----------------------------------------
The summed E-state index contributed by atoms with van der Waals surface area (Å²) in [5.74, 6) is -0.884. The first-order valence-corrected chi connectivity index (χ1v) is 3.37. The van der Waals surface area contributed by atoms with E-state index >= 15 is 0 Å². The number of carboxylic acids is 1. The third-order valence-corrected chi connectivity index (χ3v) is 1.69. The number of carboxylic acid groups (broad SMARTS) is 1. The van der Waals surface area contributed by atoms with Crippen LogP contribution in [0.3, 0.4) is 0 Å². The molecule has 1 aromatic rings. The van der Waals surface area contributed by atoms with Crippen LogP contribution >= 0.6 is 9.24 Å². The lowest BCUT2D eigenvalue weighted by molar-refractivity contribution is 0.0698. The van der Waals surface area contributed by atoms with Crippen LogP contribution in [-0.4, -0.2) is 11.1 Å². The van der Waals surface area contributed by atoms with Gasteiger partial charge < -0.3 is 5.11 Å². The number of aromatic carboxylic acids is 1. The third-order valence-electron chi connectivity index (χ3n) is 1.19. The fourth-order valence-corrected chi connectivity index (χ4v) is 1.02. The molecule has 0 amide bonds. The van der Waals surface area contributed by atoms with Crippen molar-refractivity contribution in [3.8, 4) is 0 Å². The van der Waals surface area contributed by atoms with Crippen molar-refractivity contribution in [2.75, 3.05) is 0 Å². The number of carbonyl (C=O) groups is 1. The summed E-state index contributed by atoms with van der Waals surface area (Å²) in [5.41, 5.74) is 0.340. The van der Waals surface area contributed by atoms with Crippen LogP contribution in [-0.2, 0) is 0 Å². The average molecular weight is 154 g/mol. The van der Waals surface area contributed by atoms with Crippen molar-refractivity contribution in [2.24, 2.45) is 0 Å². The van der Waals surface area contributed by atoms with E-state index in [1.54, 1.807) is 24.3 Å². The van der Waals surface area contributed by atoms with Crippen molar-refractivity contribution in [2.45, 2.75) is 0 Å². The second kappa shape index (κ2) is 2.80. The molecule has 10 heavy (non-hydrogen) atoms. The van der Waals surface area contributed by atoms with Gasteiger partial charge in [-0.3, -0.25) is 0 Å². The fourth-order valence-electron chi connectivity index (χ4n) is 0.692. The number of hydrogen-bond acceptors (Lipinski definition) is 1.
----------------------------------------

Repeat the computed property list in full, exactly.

The summed E-state index contributed by atoms with van der Waals surface area (Å²) in [5.74, 6) is -0.884. The first-order valence-corrected chi connectivity index (χ1v) is 3.37. The van der Waals surface area contributed by atoms with E-state index >= 15 is 0 Å². The number of carboxylic acids is 1. The third-order valence-corrected chi connectivity index (χ3v) is 1.69. The number of carboxylic acid groups (broad SMARTS) is 1. The van der Waals surface area contributed by atoms with Crippen LogP contribution in [0.3, 0.4) is 0 Å². The molecule has 1 aromatic rings. The van der Waals surface area contributed by atoms with Crippen LogP contribution >= 0.6 is 9.24 Å². The lowest BCUT2D eigenvalue weighted by molar-refractivity contribution is 0.0698. The van der Waals surface area contributed by atoms with Crippen LogP contribution in [-0.4, -0.2) is 11.1 Å². The van der Waals surface area contributed by atoms with Gasteiger partial charge < -0.3 is 5.11 Å². The number of aromatic carboxylic acids is 1. The third-order valence-electron chi connectivity index (χ3n) is 1.19. The fourth-order valence-corrected chi connectivity index (χ4v) is 1.02. The molecule has 0 amide bonds. The van der Waals surface area contributed by atoms with Crippen molar-refractivity contribution in [3.8, 4) is 0 Å². The van der Waals surface area contributed by atoms with Crippen molar-refractivity contribution in [2.75, 3.05) is 0 Å². The number of carbonyl (C=O) groups is 1. The summed E-state index contributed by atoms with van der Waals surface area (Å²) in [5.41, 5.74) is 0.340. The van der Waals surface area contributed by atoms with Crippen LogP contribution in [-0.2, 0) is 0 Å². The average molecular weight is 154 g/mol. The van der Waals surface area contributed by atoms with Crippen molar-refractivity contribution in [2.24, 2.45) is 0 Å². The van der Waals surface area contributed by atoms with E-state index in [1.54, 1.807) is 24.3 Å². The van der Waals surface area contributed by atoms with Crippen molar-refractivity contribution in [2.45, 2.75) is 0 Å². The second kappa shape index (κ2) is 2.80. The molecule has 10 heavy (non-hydrogen) atoms. The van der Waals surface area contributed by atoms with Gasteiger partial charge in [-0.3, -0.25) is 0 Å². The fourth-order valence-electron chi connectivity index (χ4n) is 0.692. The number of hydrogen-bond acceptors (Lipinski definition) is 1.